Translated from Kokborok by Manisha Debbarma
Every tribal community has a unique and rich culture, and clothing is an important part of this culture. Tripura, with its 19 tribal communities, sees a variety of weaving practices, with colourful clothes hand-woven with intricate designs and patterns on them. One of the garments worn by tribal women in Tripura is called‘Risa.’
A risa is a long, embroidered, handwoven garment worn by the women of Tripura. It is usually five feet in length and is wrapped around the upper body. It is beautifully embroidered with unique patterns and comes in vibrant colours. Some of the designs are called ‘kwchak pali,’ ‘kosom pali’, ‘takhumtwi’, ‘khamjang’ etc. These days, the risa is not just a piece of garment but has become emblematic of the Borok people’s culture. It is gifted to distinguished visitors at every function as a sign of welcome and respect.
Risa Sormani- A Ritual Celebrating Puberty
One of the earliest indigenous rituals involving the risa is called Risa Sormani. According to this ritual, a risa is gifted to the girl child when she reaches puberty. Her first risa marks her transition from a girl to becoming a woman. Her family, relatives, and neighbours gather together on this day to worship an indigenous deity called “Lampra”. They offer prayers for her good health and well-being. The function is accompanied by feasting and music.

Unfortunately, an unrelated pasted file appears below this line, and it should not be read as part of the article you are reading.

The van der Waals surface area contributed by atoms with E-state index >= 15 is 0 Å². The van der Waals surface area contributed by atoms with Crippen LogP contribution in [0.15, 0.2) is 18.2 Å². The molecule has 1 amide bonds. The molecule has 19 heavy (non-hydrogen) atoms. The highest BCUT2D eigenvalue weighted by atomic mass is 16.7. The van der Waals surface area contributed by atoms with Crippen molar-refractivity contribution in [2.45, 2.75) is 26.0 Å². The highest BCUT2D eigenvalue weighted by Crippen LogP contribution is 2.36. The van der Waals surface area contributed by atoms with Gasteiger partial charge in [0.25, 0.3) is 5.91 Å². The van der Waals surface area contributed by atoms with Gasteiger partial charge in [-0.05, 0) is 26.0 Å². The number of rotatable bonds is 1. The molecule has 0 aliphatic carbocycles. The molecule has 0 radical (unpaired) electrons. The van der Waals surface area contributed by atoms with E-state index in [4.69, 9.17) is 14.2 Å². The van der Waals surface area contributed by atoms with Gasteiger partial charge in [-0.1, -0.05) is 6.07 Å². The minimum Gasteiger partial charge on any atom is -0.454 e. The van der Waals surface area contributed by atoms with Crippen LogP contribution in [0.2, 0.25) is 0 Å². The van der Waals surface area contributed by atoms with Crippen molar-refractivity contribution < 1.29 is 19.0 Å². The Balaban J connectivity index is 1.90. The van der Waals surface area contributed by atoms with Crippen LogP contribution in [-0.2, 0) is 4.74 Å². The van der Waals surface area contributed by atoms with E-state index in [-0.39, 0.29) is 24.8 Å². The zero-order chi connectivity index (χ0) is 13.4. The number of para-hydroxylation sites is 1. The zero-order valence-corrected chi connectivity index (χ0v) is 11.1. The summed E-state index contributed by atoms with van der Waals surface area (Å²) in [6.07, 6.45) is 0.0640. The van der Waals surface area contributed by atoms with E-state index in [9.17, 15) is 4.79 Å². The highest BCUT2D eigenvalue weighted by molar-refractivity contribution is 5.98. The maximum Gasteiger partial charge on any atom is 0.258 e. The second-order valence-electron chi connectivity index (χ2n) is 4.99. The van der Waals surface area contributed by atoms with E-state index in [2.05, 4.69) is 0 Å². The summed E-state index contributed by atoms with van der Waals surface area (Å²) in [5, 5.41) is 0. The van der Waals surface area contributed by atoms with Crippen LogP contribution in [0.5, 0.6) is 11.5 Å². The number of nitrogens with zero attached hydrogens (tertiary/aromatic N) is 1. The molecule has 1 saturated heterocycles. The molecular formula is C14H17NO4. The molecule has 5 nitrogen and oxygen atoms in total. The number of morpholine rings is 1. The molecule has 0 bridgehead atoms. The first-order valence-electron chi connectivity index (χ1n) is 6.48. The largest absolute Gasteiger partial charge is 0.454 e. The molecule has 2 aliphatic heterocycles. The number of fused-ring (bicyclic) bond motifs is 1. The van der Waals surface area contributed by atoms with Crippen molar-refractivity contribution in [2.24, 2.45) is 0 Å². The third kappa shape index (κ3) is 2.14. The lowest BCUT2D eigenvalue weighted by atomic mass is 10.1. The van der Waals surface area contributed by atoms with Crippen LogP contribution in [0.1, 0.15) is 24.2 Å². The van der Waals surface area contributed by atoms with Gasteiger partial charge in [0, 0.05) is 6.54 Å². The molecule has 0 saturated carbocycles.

Weaving A Risa
To weave a risa, weavers require cotton yarn in different colours, especially in the colour red, which is most commonly used. The other tools required are called soro, nal waphi, rwsami, bangkho, wasakwnwi, sinji, and sobam (They are either made of bamboo or wood as shown in the picture). Once the yarn is strung, the risa is woven. It takes anywhere from 5-15 days to make a risa depending on the design.
A handwoven risa costs around Rs. 1000 to Rs. 1500 in the market. The prices can go up depending on the intricacies of the embroidery.
The Many Uses Of A Risa
A risa has many uses among the indigenous communities. Apart from being used as a garment by women, a risa is used during Goria puja. The priest ties paddy grains, cotton ball, durba grass, coin, flowers, and puffed rice on one end of the risa and other end is tied on the Garia deity signified by a bamboo pole.
Men use risa as a turban or scarf during festivals and weddings. If they are wearing a dhoti, they tie a risa tightly around their waist like a belt. Married women and mothers use the risa to hold the baby on their hips or backs. It is a safe way to carry a baby when the mother is doing household work.
Many women in villages weave risas for themselves as well as for sale, as it is an additional source of income. Every community has its own preference for colours. The Reang community usually weave risa primarily in black yarns, whereas the Debbarma community uses red yarns. Other colours are mixed in small quantities to give it a pattern.
These beautiful and signature patterns make it an enticing purchase for anyone visiting Tripura. We seldom see people weaving their own clothes, and purchasing these fabrics and garments is a great way to support the women who spend months making them. If you visit Tripura, I hope you consider supporting tribal households by purchasing hand-woven fabrics and clothing.
This article is created as a part of the Adivasi Awaaz project, with the support of Misereor and Prayog Samaj Sevi Sanstha.
This article was first published in Youth Ki Awaaz